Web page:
The first year of a governor's term and a new House and Senate majority is full of anticipation: What does the new governor think about the issues that face the state?

While Gov.-elect Jared Polis has well-known positions on health care, renewable energy, cannabis and climate change, what he thinks about dozens of issues that come up in a traditional legislative session is still something of a question mark for many lawmakers.

Colorado Politics asked around to find out who will be among the power players in the 2019 session, and beyond.

LAWMAKERS

The incoming Senate president, Leroy Garcia of Pueblo, and Speaker of the House KC Becker of Boulder are already in talks with Polis about his agenda for 2019. A handful of lawmakers are likely to be part of “Team Polis,” furthering his legislative agenda.

Among them is Senate Majority Leader Steve Fenberg of Boulder, a co-founder of New Era Colorado, a civic engagement nonprofit, in 2006. Fenberg and Gov.-elect Jared Polis align on a number of issues, most notably renewable energy and fracking.

Fenberg supports increasing the state's renewable energy standard for power from 30 percent to at least 50 percent by 2030, and granting local governments control over fracking regulations, the legislature’s likely answer to Proposition 112, the failed November ballot measure that attempted to increase setbacks for oil and drilling activities.

"It’s imperative that we give more control to local communities to regulate fracking within their boundaries," Fenberg said last year. "Allowing private industry to take what they will without regard for a local community is against the ideals we stand for as Americans.”

Rep. Leslie Herod of Denver is another New Era Colorado co-founder. Herod spearheaded a successful Denver ballot measure campaign in 2018 to set up a quarter-cent-per-dollar sales tax that will provide community-based mental health and substance abuse treatment. In addition to her interest in mental health, Herod is also the incoming chair of the House Finance Committee, which looks at bills affecting state revenue among its tasks.

Rep. Jonathan Singer of Longmont is a major go-to lawmaker on cannabis. Polis’ attention to legal cannabis began in Congress, as a founding member of the Congressional Cannabis Caucus. Polis has also sponsored measures on cannabis, such as one that would regulate marijuana like alcohol, similar to Colorado’s Amendment 64.

Polis' 2018 gubernatorial campaign included a full-time organizer devoted to the cannabis industry. The industry responded in kind, hosting fundraisers for Polis, such as one in July 2017 that drew a Who’s Who of 250 cannabis industry leaders.

Singer and Rep. Dan Pabon (who was term-limited in 2018) have carried numerous bills that set up the regulatory structure for the state’s marijuana industry and addressed some of the issues that have surfaced since then, including where people could smoke legally, after a 2018 measure permitting pot "tasting rooms" was vetoed by Gov. John Hickenlooper.

The governor this year also vetoed a bill that would allow children on the autism spectrum to use cannabis, and a third measure that would have allowed public corporations to invest in cannabis businesses. Polis issued a rare criticism of Hickenlooper for all three vetoes, and you can expect to see all three issues surface again in 2019.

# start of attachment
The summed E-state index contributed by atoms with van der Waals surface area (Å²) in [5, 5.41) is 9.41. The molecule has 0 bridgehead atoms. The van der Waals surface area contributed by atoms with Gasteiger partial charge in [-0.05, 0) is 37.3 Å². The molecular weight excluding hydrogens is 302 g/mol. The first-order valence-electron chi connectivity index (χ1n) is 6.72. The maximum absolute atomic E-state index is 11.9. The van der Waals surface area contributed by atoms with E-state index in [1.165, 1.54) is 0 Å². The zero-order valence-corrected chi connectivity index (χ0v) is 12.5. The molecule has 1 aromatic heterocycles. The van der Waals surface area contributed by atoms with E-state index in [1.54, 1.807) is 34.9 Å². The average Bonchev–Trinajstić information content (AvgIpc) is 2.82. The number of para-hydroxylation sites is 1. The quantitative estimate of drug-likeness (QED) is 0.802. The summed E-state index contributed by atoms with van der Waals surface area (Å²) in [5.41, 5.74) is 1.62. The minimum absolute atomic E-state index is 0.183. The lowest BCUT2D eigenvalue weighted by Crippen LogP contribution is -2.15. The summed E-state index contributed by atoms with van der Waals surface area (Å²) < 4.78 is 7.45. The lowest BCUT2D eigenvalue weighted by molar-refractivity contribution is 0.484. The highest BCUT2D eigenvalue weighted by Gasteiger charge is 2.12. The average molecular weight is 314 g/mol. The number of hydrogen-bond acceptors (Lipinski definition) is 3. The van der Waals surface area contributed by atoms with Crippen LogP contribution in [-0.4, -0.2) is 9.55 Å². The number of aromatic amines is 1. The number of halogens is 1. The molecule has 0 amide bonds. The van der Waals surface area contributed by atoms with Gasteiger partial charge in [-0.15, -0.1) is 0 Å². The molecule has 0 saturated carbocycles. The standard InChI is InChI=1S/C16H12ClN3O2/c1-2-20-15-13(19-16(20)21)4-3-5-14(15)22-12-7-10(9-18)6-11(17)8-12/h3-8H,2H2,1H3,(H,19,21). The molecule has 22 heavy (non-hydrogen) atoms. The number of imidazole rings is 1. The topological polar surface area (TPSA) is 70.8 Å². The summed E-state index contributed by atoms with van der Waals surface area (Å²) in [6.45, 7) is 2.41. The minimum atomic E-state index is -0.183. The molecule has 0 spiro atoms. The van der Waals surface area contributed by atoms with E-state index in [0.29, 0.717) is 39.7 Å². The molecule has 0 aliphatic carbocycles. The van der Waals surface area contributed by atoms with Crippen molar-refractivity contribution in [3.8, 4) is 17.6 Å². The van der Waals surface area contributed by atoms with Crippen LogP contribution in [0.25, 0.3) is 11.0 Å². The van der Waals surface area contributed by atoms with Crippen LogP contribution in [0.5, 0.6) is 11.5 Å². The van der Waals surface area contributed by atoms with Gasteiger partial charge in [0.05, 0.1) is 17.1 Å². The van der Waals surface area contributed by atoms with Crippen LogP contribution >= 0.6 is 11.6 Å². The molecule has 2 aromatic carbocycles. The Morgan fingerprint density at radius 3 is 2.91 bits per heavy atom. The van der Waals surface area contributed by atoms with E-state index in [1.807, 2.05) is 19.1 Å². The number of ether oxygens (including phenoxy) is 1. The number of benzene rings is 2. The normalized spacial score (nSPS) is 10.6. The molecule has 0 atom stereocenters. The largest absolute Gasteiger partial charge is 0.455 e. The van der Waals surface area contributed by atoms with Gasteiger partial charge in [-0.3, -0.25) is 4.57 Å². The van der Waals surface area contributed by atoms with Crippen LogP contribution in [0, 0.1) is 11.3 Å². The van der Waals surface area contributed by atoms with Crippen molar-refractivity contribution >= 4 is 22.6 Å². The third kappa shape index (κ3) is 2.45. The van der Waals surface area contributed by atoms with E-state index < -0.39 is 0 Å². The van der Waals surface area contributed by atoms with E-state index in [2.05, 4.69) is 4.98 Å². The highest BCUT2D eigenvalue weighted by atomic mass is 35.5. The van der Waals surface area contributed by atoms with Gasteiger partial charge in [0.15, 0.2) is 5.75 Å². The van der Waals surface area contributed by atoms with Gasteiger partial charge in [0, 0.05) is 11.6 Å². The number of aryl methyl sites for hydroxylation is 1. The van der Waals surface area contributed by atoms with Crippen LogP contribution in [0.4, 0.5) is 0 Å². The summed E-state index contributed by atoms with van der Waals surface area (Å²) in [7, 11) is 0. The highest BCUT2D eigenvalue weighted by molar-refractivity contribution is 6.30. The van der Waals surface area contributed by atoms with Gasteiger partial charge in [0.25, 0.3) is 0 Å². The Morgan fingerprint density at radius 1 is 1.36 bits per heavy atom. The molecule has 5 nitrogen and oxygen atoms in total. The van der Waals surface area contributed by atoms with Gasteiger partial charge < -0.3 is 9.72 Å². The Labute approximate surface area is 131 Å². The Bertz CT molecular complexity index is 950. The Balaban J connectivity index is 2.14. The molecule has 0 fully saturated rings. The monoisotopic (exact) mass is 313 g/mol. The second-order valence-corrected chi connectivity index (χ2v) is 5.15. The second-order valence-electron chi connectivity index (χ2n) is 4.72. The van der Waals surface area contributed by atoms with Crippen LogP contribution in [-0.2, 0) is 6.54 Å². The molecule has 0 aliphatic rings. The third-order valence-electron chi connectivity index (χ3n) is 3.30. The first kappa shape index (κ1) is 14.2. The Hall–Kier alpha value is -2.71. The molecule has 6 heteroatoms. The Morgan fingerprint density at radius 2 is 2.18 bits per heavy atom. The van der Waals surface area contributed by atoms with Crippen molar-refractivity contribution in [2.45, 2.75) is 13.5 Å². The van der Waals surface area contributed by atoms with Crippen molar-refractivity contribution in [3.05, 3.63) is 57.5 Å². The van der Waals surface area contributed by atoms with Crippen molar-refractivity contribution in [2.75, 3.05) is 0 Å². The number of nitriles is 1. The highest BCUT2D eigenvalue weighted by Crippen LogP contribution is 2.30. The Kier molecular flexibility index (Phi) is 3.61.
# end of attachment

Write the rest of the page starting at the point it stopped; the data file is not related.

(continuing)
Meanwhile, it’s been five years since the state started regulating the marijuana industry, so a sunset review of those regulations is on tap for 2019, and likely will be headed to the House Finance Committee, chaired by Herod.

On the Republican side, Senate Minority Leader Chris Holbert of Parker has also become a strong, albeit grudgingly, supporter of marijuana and could be an ally among his caucus, which includes Sen. Don Coram of Montrose, who is now a hemp producer. A Coram bill in 2018, signed by the governor, designated industrial hemp as an agricultural product, months ahead of the legalization of hemp by Congress in the farm bill.

Sen. Angela Williams of Denver is taking the helm of the Senate Business Affairs Committee, and business leaders are hoping her previous business-friendly approach continues with a Democratic majority in 2019.

LOBBYISTS

Peggi O’Keefe is the executive director of the Colorado Gaming Association, which doesn't hesitate to put in the big bucks when necessary (see 2014's ballot measure on racetrack betting, which the industry spent millions to defeat).

Watch for a major bill on sports gambling in the 2019 session, following the U.S. Supreme Court decision last May that struck down a 1992 federal law that banned commercial sports gambling. House Majority Leader Alec Garnett of Denver is the favorite to be the measure’s sponsor. O'Keefe has been supportive of a bill in 2019, one that will likely head to the voters later in the year.

GOVERNOR'S OFFICE

Lisa Kaufmann has been named Polis’ chief of staff, and is expected to be the architect of his 2019 legislative agenda. Kaufman is another co-founder of New Era Colorado, and has been with Polis since he announced his first run for Congress in 2007. She has served as his political director and campaign manager ever since, and chaired his gubernatorial campaign.

Polis hinted at her legislative role when he named her chief of staff.

“Lisa is a thoughtful and innovative problem-solver with a proven track record of success,” he said, making Kaufmann’s appointment just three days after the election. “She is a superb manager, an excellent strategist, and has a terrific policy mind. Lisa is committed to serving Colorado and will work tirelessly to help turn our bold vision for expanding opportunity for Colorado families into reality.

Correction: Polis was misidentified as a co-founder of New Era in a previous version.

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